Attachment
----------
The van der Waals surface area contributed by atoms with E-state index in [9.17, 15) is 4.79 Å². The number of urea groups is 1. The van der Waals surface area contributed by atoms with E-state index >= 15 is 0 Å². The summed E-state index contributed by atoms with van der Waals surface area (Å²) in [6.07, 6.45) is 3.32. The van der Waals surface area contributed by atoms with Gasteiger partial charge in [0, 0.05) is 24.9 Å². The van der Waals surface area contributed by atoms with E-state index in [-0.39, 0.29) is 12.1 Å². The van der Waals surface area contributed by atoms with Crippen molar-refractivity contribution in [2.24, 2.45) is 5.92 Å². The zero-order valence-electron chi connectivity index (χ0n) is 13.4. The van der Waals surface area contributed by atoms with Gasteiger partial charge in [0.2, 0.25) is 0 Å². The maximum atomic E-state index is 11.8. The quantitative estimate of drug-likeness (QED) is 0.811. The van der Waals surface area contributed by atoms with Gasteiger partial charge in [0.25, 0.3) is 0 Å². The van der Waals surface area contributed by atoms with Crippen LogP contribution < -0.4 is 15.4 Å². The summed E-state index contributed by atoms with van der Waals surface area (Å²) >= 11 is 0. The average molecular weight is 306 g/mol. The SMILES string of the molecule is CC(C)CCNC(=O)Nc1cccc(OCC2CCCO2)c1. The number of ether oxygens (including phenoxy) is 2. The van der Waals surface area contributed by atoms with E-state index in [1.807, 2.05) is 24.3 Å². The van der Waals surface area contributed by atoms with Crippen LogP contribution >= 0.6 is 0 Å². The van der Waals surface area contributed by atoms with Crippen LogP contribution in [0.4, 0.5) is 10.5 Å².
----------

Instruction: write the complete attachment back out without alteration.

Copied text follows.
The van der Waals surface area contributed by atoms with E-state index in [9.17, 15) is 4.79 Å². The number of urea groups is 1. The van der Waals surface area contributed by atoms with E-state index >= 15 is 0 Å². The summed E-state index contributed by atoms with van der Waals surface area (Å²) in [6.07, 6.45) is 3.32. The van der Waals surface area contributed by atoms with Gasteiger partial charge in [0, 0.05) is 24.9 Å². The van der Waals surface area contributed by atoms with E-state index in [-0.39, 0.29) is 12.1 Å². The van der Waals surface area contributed by atoms with Crippen molar-refractivity contribution in [2.24, 2.45) is 5.92 Å². The zero-order valence-electron chi connectivity index (χ0n) is 13.4. The van der Waals surface area contributed by atoms with Gasteiger partial charge in [0.2, 0.25) is 0 Å². The maximum atomic E-state index is 11.8. The quantitative estimate of drug-likeness (QED) is 0.811. The van der Waals surface area contributed by atoms with Gasteiger partial charge in [0.25, 0.3) is 0 Å². The van der Waals surface area contributed by atoms with Crippen LogP contribution < -0.4 is 15.4 Å². The summed E-state index contributed by atoms with van der Waals surface area (Å²) >= 11 is 0. The average molecular weight is 306 g/mol. The SMILES string of the molecule is CC(C)CCNC(=O)Nc1cccc(OCC2CCCO2)c1. The number of ether oxygens (including phenoxy) is 2. The van der Waals surface area contributed by atoms with E-state index in [1.807, 2.05) is 24.3 Å². The van der Waals surface area contributed by atoms with Crippen LogP contribution >= 0.6 is 0 Å². The van der Waals surface area contributed by atoms with Crippen LogP contribution in [0.4, 0.5) is 10.5 Å².